It will be appreciated by those skilled in the art that various modifications and variations can be made in the present invention without departing from the scope of the invention. It is intended that the present invention include such modifications and variations as come within the scope of the appended claims and their equivalents.
|Cited Patent||Filing date||Publication date||Applicant||Title|
|US3562041||Oct 26, 1967||Feb 9, 1971||Cavitron Corp||Method and apparatus for the ultrasonic joining of materials according to a pattern|
|US4047992||Mar 2, 1976||Sep 13, 1977||Eastman Kodak Company||Turn-on method and apparatus for ultrasonic operations|
|US4747894||May 21, 1985||May 31, 1988||Battelle Memorial Institute||Starch adhesive bonding|
|US5620545 *||May 23, 1995||Apr 15, 1997||Minnesota Mining And Manufacturing Company||Method of making a corrugated nonwoven web of polymeric microfiber|
|US5711847||May 30, 1995||Jan 27, 1998||Kimberly-Clark Worldwide, Inc.||Rotary ultrasonic apparatus and system|
|US5749987||Jun 14, 1994||May 12, 1998||Molnlycke Ab||Method of controlling the power of a welding unit in ultrasonic welding operations and an arrangement for carrying out the method|
|US5961778 *||Oct 5, 1998||Oct 5, 1999||Innovative Properties Company||Corrugating apparatus|
|US6010766||Jan 18, 1999||Jan 4, 2000||3M Innovative Properties Company||Corrugated nonwoven webs of polymeric microfiber|
|US6494976 *||May 16, 2000||Dec 17, 2002||Denso Corporation||Ultrasonically joining apparatus and ultrasonically joining method|
|AU742361B2||Title not available|
|DE4439284C3||Nov 7, 1994||Apr 20, 2000||Herrmann Ultraschalltechnik||Vorrichtung und Verfahren zum fortlaufenden Ultraschallbearbeiten einer Materialbahn|
|DE10027735C1||Jun 5, 2000||Oct 25, 2001||Herrmann Ultraschalltechnik||Thin-walled container, e.g. folded milk container, has overlapping wall sections that can be ultrasound welded transverse to their longitudinal edges, with offset section in area of overlap|
|DE19954301A1||Nov 11, 1999||May 17, 2001||Bhs Corr Masch & Anlagenbau||Verfahren und Anlage zur Herstellung von mindestens 4-lagiger Wellpappe|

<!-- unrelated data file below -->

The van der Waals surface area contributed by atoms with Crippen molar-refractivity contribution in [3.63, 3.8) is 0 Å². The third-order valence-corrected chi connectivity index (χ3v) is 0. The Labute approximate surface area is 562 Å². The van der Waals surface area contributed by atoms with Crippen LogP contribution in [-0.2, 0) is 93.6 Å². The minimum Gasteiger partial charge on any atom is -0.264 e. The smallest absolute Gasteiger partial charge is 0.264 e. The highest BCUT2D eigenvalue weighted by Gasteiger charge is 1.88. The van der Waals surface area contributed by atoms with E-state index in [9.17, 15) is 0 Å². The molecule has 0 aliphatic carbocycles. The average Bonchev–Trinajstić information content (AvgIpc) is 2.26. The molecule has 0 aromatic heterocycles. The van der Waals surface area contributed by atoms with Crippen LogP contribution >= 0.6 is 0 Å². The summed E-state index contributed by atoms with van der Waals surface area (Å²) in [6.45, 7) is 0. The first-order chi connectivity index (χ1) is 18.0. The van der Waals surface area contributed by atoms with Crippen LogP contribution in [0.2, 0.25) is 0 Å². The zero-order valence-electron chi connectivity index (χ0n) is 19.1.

|EP0916476A1||Oct 13, 1998||May 19, 1999||SCHOBER GmbH Werkzeug- und Maschinenbau||Apparatus and process for joining filtermaterial by ultrasonics|
|EP1125846A1||Jul 31, 2000||Aug 22, 2001||Furukawa Mfg. Co., Ltd.||Method and apparatus for controlling wedlding temperature of wrapping material|
|FR1264171A||Title not available|
|FR1382415A||Title not available|
|FR2285975A1||Title not available|
|JPH02253935A||Title not available|
|WO1999038667A2||Jan 29, 1999||Aug 5, 1999||Michael John Radley Young||Method and apparatus for welding polymer fabrics|
|1||German Patent Office Search Report, Oct. 15, 2002.|
|2||International Search Report, Feb. 26, 2003.|
|Citing Patent||Filing date||Publication date||Applicant||Title|
|US9399330 *||Dec 5, 2014||Jul 26, 2016||Robert Bosch Gmbh||Ultrasonic joining method and ultrasonic joining device|
|US9399332 *||Dec 5, 2014||Jul 26, 2016||Robert Bosch Gmbh||Ultrasonic joining method and ultrasonic joining device|
|US20090029840 *||Jul 24, 2007||Jan 29, 2009||Jung Chi Chen||Corrugating machine|
|US20150165718 *||Dec 5, 2014||Jun 18, 2015||Robert Bosch Gmbh||Ultrasonic joining method and ultrasonic joining device|
|US20150165719 *||Dec 5, 2014||Jun 18, 2015||Robert Bosch Gmbh||Ultrasonic joining method and ultrasonic joining device|
|U.S. Classification||156/73.1, 156/292, 156/580.2, 156/472, 156/210|
|International Classification||B31F1/28, B29C65/08, B32B37/00, B31F5/00, B29C65/00|
|Cooperative Classification||B29C66/71, B29C66/73921, B29C66/9512, Y10T156/1025, B29C66/92611, B29C66/80, B29C65/088, B29C66/83511, B29C65/086, B29C66/83411, B29L2024/003, B29C66/45, B29K2711/123, B31F5/008, B31F1/28, B29C66/9592, B29C66/81469, B29C66/81423, B29C66/81422, B29C66/81433|
|European Classification||B29C65/08, B29C66/45, B29C66/80, B29C66/90, B29C65/08F, B29C66/83411, B29C66/83511, B31F1/28, B31F5/00E|
|Oct 30, 2007||CC||Certificate of correction|
|Oct 25, 2010||FPAY||Fee payment|
Year of fee payment: 4
|Oct 23, 2014||FPAY||Fee payment|
Year of fee payment: 8